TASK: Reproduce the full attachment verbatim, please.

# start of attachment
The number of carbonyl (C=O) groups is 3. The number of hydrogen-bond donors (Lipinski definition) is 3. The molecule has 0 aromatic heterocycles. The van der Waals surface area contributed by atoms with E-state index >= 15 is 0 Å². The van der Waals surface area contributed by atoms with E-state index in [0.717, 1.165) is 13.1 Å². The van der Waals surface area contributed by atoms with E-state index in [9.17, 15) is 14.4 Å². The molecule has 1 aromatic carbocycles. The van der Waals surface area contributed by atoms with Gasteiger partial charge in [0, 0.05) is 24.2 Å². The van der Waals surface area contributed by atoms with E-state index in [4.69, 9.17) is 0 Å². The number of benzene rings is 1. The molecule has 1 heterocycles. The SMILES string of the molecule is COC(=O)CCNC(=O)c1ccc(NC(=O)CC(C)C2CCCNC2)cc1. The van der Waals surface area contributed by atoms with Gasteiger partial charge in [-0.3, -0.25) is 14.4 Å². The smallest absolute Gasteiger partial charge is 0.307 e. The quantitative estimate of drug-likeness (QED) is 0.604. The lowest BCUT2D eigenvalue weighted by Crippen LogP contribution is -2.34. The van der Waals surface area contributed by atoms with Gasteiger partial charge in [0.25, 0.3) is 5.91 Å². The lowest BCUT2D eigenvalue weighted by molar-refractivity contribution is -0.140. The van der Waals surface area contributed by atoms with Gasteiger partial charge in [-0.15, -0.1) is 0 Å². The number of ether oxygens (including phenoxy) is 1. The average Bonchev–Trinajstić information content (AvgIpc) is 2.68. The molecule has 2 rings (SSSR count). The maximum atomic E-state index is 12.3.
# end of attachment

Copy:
The number of carbonyl (C=O) groups is 3. The number of hydrogen-bond donors (Lipinski definition) is 3. The molecule has 0 aromatic heterocycles. The van der Waals surface area contributed by atoms with E-state index >= 15 is 0 Å². The van der Waals surface area contributed by atoms with E-state index in [0.717, 1.165) is 13.1 Å². The van der Waals surface area contributed by atoms with E-state index in [9.17, 15) is 14.4 Å². The molecule has 1 aromatic carbocycles. The van der Waals surface area contributed by atoms with Gasteiger partial charge in [0, 0.05) is 24.2 Å². The van der Waals surface area contributed by atoms with E-state index in [4.69, 9.17) is 0 Å². The number of benzene rings is 1. The molecule has 1 heterocycles. The SMILES string of the molecule is COC(=O)CCNC(=O)c1ccc(NC(=O)CC(C)C2CCCNC2)cc1. The van der Waals surface area contributed by atoms with Gasteiger partial charge in [-0.3, -0.25) is 14.4 Å². The smallest absolute Gasteiger partial charge is 0.307 e. The quantitative estimate of drug-likeness (QED) is 0.604. The lowest BCUT2D eigenvalue weighted by Crippen LogP contribution is -2.34. The van der Waals surface area contributed by atoms with Gasteiger partial charge in [0.25, 0.3) is 5.91 Å². The lowest BCUT2D eigenvalue weighted by molar-refractivity contribution is -0.140. The van der Waals surface area contributed by atoms with Gasteiger partial charge in [-0.15, -0.1) is 0 Å². The number of ether oxygens (including phenoxy) is 1. The average Bonchev–Trinajstić information content (AvgIpc) is 2.68. The molecule has 2 rings (SSSR count). The maximum atomic E-state index is 12.3.